Saturday, September 19, 2009

A (Very) Short History of Poetry in English

History, and literary history, is confusing. But what's the point of talking about Romantic or 18th century literature if you have no idea how it fits into a timeline? Okay. So, here's a nice, simple timeline.

1. Anglo Saxon poetry: like Beowulf or "The Dream of the Rood." This is written in the early, Germanic, form of English and is either epic and heroic (like Beowulf) or devotional (religious). There are also folk poems: wedding songs, drinking songs, erotic poetry etc.

2. 14th century poetry: the High Middle Ages. This is written in a transitional form of English, with much influence from the Norman Conquest of England (i.e. words from French). Chaucer's Canterbury Tales are the prime example, and these are probably commonly-told stories: some baudy, some religious, some with a lesson. The 14th century was a somewhat gloomy time, and much of its literature has a dark, theological cast. Other notables: John Gower, William Langland.

3. The Renaissance (15th & 16th Cs). Here are some cliches: beginning of the modern age due to the rise of the middle class; growing technology including the printing press; power of the church and new wealthy class rivals the power of the monarchy. Renaissance writers were backward-looking, obsessed with the classics (meaning ancient Greek and Roman classics). They were also "magpies" - meaning that they borrowed a lot from everywhere. Shakespeare's work is a collage of information from growing fields like science, history, even anthropology. Colonialism was almost beginning. A lot of poetry is theological (Milton, Spencer), but Shakespeare was strangely and determinedly secular. This is the preeminent period for England in world literature; England was undoubtedly the leader at this time.

4. 17th century devotional poetry: The early 1600s were a mix of free-thinking tendencies and a kind of harsh religiosity. It is best known for the witty, compressed work of the "metaphysical" poets of this time: Donne, Herbert, Crashaw, Carew, Vaughn, etc. They used remarkably complex images that mixed secular with religious ideas.

5. The Restoration: In the mid-1600s, England had a revolution, the "Puritan Revolution," which led to the overthrow of the monarchy and the institution of a republican (representative) government. But it didn't last. So, around 1660, king Charles II was restored to the throne, and a period of celebration followed: "the Restoration." Poets of this time were conservative (pro-monarchy, at least on the surface) and satirical (making fun of classic works or of the aristocracy). Examples: Dryden, Pope, Marvell.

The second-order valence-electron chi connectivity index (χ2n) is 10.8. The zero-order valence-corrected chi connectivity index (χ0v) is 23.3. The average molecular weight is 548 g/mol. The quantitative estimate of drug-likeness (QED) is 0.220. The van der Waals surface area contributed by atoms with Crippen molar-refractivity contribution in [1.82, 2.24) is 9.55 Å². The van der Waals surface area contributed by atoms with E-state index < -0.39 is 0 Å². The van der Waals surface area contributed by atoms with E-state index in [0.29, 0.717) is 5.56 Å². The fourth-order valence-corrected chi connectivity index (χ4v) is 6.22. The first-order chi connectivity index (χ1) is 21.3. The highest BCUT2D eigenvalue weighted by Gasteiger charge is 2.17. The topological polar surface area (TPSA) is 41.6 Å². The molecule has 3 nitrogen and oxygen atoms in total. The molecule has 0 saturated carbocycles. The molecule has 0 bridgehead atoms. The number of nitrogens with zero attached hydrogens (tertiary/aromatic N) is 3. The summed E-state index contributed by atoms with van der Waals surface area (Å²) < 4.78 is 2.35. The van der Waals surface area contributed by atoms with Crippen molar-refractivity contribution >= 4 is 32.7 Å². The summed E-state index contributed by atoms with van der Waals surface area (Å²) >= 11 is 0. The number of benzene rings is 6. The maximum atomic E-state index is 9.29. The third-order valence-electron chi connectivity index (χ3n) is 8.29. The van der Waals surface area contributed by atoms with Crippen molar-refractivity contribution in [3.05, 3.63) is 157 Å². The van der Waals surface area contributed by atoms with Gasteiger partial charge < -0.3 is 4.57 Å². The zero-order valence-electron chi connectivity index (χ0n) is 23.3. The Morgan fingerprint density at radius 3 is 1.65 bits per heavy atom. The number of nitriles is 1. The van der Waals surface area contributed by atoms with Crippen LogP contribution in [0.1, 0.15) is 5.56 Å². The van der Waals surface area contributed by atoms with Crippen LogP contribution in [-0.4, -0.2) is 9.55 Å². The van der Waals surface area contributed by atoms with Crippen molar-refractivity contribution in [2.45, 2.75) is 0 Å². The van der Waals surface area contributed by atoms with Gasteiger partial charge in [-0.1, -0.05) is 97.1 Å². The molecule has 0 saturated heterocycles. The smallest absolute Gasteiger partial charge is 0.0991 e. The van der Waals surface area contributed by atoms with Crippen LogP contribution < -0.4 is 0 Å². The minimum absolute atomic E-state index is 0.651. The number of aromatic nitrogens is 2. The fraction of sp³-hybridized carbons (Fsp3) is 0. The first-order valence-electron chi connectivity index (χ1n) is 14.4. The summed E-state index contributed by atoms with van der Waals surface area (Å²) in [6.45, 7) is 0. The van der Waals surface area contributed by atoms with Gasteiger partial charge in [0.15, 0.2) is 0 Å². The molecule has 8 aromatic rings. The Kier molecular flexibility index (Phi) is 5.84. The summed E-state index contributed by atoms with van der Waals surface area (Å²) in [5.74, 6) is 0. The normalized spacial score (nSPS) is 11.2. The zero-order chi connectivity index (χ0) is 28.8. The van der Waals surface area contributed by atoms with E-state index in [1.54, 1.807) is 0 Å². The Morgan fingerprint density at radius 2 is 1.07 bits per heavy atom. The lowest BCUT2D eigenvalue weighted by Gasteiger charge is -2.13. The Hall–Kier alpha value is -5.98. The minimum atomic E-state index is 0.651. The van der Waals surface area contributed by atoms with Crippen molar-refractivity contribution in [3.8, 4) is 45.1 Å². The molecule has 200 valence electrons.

6. 18th century literature. So, by now the "modern" world is well-established. The novel, beginning with Defoe (Robinson Crusoe; Moll Flanders) and Richardson (Pamela) became a popular form. Essays were popular. Poetry? There was Samuel Johnson, Jonathan Swift, late Marvell. This was the post-Enlightenment, an extremely rational time in literature & philosophy.

7. Romanticism. (1780s-1830s, approx.). In the wake of the French Revolution (1789-90s), a new political world was opening up. The English and German romantics looked backward to mythic and pagan ideas, resuscitating them. They rejected the rationality of previous writers and embraced dream, myth, mystery, inebriation, instinct... They liked to rework folk tales and heroic tales. They were tree-huggers who thought all wisdom was contained in nature.

8. Victorian era. Somewhat dark and preoccupied with gothic concerns, this was the age of Freud and the polite novelists: Henry James, Edith Wharton (American), George Eliot, Jane Austen, Thackeray. An infinitely more restrained time in reaction to the freethinking Romantics, the Victorian age was not a great flowering of poetic genius. Science was booming. The novel was enjoying probably its best period ever. Who had time for poetry?

9. The Moderns: This is where America comes into its own as American-born figures like T.S. Eliot and Ezra Pound brought the poem back to life. They rejected both Romanticism and the 18th century or Restoration rationality, wishing to go back to a time when poetry mixed emotion with braininess. Avant-garde modernism followed.

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